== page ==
Rather than face criticism with having a disappointing IPO many “unicorns” that the industry hoped would make a public offering in 2016 have instead opted to tap into easily accessible late-stage capital from the private markets once more. Those companies that did complete an IPO in 2016 realised only moderate valuation climbs. Accordingly, PrimaryMarkets expects the primary liquidity/exit route for VC-backed businesses will increasingly come via the M&A and private capital raisings.
KEY THRESHOLDS TO THE REVISED ASX ADMISSION REQUIREMENTS
A. Increasing the Financial Thresholds for Listing on the ASX
For those entities seeking admission under the Assets Test the ASX will now require entities (other than investment entities) to have either:
- Net Tangible Assets of at least A$4M – up from the previous A$3M; or
- Market Capitalisation of at least A$15M – up from the previous A$10M.
For those entities seeking admission under the Profits Test the ASX will now require the entity’s Consolidated Profit threshold for the 12 months prior to admission to be A$500,000 – up from the previous A$400,000 threshold.
B. Introducing a Minimum Free Float Requirement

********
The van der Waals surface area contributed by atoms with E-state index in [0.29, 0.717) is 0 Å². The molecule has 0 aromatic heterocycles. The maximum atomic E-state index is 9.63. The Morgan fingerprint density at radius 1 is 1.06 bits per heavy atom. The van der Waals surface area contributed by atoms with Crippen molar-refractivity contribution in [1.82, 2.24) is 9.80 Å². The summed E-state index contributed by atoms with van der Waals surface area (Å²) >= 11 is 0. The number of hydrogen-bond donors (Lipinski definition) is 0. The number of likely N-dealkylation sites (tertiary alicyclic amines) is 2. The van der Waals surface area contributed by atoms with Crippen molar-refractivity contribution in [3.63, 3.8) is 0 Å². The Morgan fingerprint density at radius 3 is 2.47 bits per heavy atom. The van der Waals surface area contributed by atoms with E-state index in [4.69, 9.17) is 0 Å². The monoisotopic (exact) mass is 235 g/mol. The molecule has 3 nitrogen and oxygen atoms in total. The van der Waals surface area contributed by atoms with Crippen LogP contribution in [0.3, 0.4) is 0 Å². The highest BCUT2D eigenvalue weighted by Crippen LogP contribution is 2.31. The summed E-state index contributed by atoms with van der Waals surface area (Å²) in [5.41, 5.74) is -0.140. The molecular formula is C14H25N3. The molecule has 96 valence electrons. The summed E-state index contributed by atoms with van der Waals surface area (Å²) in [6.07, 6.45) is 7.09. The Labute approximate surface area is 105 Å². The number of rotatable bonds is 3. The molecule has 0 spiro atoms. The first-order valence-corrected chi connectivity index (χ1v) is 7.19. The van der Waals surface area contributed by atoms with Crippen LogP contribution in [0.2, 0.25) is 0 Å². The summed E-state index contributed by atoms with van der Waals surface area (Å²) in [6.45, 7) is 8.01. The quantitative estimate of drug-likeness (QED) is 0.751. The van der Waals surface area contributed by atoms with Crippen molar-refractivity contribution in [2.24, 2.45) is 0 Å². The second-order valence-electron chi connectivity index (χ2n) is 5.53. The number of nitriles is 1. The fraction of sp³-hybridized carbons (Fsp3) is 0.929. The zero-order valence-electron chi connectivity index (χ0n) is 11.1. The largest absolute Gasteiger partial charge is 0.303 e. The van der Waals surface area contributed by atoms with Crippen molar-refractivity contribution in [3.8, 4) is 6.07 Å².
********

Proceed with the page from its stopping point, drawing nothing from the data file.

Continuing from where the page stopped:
An entity must have a “free float” > 20% at the time of admission to the ASX.
Free Float = percentage of the entity’s predominant security class (not voluntarily restricted or subject to escrow) held by Non-Affiliated Security Holders.
Non-Affiliated Security Holders = not related parties, associates of a related party or persons whose relationship should be treated as being affiliated with the entity e.g. promoters, insiders etc. Note the ASX has a broad discretion to form an opinion in regards to this requirement that security holders should be “treated” as affiliates of the entity.
Previously, there was no formal requirements for a minimum proportion of an entity’s securities to be available for investors to freely trade on the ASX. The ASX now intends that this amendment will increase the potential for secondary market liquidity.
C. Changing the Shareholder “Spread Test”
An entity must now have at least 300 Non-Affiliated Security Holders who each hold a parcel of the main class of securities (that are not restricted securities or subject to voluntary escrow) with a value of at least A$2,000. The requirement will not be met where the spread is created by artificial means.
Previously, the minimum spread ranged from 300-400 security holders (affiliates included) dependant to “free float” ratios.
D. Standardising the Working Capital Requirements for all Entities
All entities seeking admission to the ASX under the Assets Test will be required to have a minimum Working Capital amount of A$1.5M calculated by taking into account the first full financial year’s budgeted: